A-Z of Eco: B is for Buying

Welcome to The A to Z of going eco-friendly! I’ve set myself the challenge of coming up with a list of sustainability-related words that might help those of us getting started on the journey.

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We all know that, as a society, we love to buy stuff. Consumerism is ingrained into our way of life – in fact, it’s pretty much a mandatory part of our lives that keeps the economy going. Most of us don’t even think about it anymore.

It’s also well known that we buy too much stuff: stuff that uses resources to make and takes up even more space once it’s past it’s usefulness.

The Buyerarchy of Needs

Designed by Sarah Lazarovic, the Buyarchy of Needs is a great way of looking at our need to buy anything. Starting at the bottom, whenever you have an idea to buy something new, look at whether you can do any of the other things first.

The idea is not to stop buying or become a minimalist – unless that’s your goal of course. You still want to enjoy your life and, more importantly, not feel guilty about having to buy something. The point of the buyerarchy is to look at the alternatives first. If nothing else, it helps you to think about a purchase before going on impulse.

Use what you have

Right at the bottom of the Buyerarchy, the first step is to use what you have. In other words, do you really need to buy anything at all? Can you use what you have? Fix something that is broken?

Our mobile phones and tablets are a great example of this and I must admit, I’ve been a sucker for many years. This year, however, I’ve decided to save my money & the planet a little by keeping my current mobile for a little while longer.


If there’s something you really need, could you borrow or rent it? If you’re only going to need something for a single project or event, join the sharing economy! It’s really possible to borrow anything from power tools to clothes if you know where to look. Many places around the country now have a sharing library or a place to rent items for a fee. In Salisbury, we have a Library of Things called Share Salisbury. You can rent anything from a karaoke machine to a hedge trimmer for a small fee or sign up for monthly membership.

Don’t forget the good old fashioned library if you are a reader.


‘Swishing’ or swapping clothes is a great way to shake up your wardrobe. Get together with friends and trade clothes that you no longer need. I’ve heard of local events happening too where people take along items they no longer want to trade with others.

As well as clothes, think about swapping things like books (a great idea for a book club), children’s toys or even skills.

Thrift – or buying second-hand

Charity shops are a great place to start when buying second hand. Some charities have furniture shops and book shops as well as selling clothes. The choice of stuff is getting better too, as long as you have the patience to trawl through it of course.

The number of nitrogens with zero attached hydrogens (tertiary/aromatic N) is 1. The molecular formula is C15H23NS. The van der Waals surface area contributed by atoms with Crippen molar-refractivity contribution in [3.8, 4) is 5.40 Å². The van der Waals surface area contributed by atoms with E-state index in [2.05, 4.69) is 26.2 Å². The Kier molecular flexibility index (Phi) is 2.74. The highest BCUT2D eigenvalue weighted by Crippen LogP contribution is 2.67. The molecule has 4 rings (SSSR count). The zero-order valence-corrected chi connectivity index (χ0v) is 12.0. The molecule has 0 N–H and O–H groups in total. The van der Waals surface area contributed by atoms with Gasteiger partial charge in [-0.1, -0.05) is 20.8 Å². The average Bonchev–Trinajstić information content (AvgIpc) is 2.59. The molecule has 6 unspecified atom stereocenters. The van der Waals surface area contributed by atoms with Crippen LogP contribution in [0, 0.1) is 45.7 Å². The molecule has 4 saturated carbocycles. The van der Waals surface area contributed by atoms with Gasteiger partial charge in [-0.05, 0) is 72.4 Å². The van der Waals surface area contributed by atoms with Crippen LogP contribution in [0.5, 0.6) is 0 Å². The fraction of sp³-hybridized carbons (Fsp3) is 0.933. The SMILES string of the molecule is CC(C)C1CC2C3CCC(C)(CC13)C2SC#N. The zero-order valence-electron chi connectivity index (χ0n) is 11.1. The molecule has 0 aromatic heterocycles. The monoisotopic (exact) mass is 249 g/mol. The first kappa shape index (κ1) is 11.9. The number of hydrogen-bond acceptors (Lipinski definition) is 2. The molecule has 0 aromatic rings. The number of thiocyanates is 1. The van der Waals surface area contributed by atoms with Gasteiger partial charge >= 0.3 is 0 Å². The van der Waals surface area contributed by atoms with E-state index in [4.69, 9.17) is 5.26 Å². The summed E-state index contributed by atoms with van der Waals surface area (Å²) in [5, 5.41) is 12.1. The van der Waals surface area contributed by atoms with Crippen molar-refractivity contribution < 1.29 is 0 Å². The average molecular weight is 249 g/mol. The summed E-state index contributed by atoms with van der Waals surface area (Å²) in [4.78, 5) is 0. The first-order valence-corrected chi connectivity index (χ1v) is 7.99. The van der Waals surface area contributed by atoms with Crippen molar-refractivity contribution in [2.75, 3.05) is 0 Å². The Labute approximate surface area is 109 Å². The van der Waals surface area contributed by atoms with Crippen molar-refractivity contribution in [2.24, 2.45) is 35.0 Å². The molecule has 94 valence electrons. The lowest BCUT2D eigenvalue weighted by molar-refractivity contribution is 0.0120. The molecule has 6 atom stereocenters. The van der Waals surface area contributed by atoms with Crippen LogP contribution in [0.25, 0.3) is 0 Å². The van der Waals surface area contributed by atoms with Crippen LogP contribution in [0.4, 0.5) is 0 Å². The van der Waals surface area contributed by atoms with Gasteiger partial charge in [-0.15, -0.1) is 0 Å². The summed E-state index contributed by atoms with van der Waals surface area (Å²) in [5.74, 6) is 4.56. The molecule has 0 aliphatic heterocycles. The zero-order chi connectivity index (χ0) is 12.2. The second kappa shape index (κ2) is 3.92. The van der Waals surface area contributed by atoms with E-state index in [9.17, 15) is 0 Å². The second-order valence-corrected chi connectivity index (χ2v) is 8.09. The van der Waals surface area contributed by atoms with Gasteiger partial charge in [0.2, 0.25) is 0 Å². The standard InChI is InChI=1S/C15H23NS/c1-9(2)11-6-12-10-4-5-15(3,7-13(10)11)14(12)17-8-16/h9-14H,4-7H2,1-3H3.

There are other places to shop second hand too. Many towns have vintage emporiums (Salisbury actually has three) where you can buy all sorts of items including clothing. A lot of these places are shops within shops – local businesses that rent a space inside the emporium and sell their wares. Vintage lovers will love searching through places like these.

Preloved shops are also popping up: places you can buy and sell items. This is a popular outlet for clothing and offers a more select way of shopping for second hand clothes than a charity shop.

Other sources of thrifty purchases are E-Bay, FreeCycle and Preloved. Also, check out you local car boot sale or vintage fair for some bargains.

Make / DIY

If you have a sewing machine or a set of tools & you are fairly handy with them, think about doing it yourself. If you have these things but aren’t that handy with them, why not learn how? YouTube is a great source of how-tos or, if you’re really into it, try an evening class. You never know, you might discover your next hobby.

This autumn, I’ve seen a lot of fabric and knitted pumpkins in the shops. It seems to be a bit of a trend. I had a lot of spare wool and I’m not bad at knitting so I decided to make some. I found a free pattern online & rustled up a couple in a few days.

Buy (new)

Right at the top, and the ultimate last resort, is to buy new. I started this post by saying that, the point of the buyerarchy is not to stop buying new – just don’t do it all the time. If you need to buy new, think about what you’re buying and ask a few questions before you do:

  • Where is it from? Think about who made it and what it’s made of. Is it sustainable, mass produced or overly cheap?
  • How long will it last? Will you need to replace it in a few months time? Consider spending a little more on something that will last and making an investment.
  • How will you need to dispose of it? Think about where it will go once you’re done with it. Could you donate it or put it to good use? Would it be easy to fix or recycle?

Ultimately, buy the best you can afford if at all possible.

The next time you are considering making a purchase, consider the Buyerarchy of Needs. Ask yourself the questions above and allow yourself to take a step back before you leap into impulse-buying mode.

“Buy less. Choose well. Make it last.” — Vivienne Westwood

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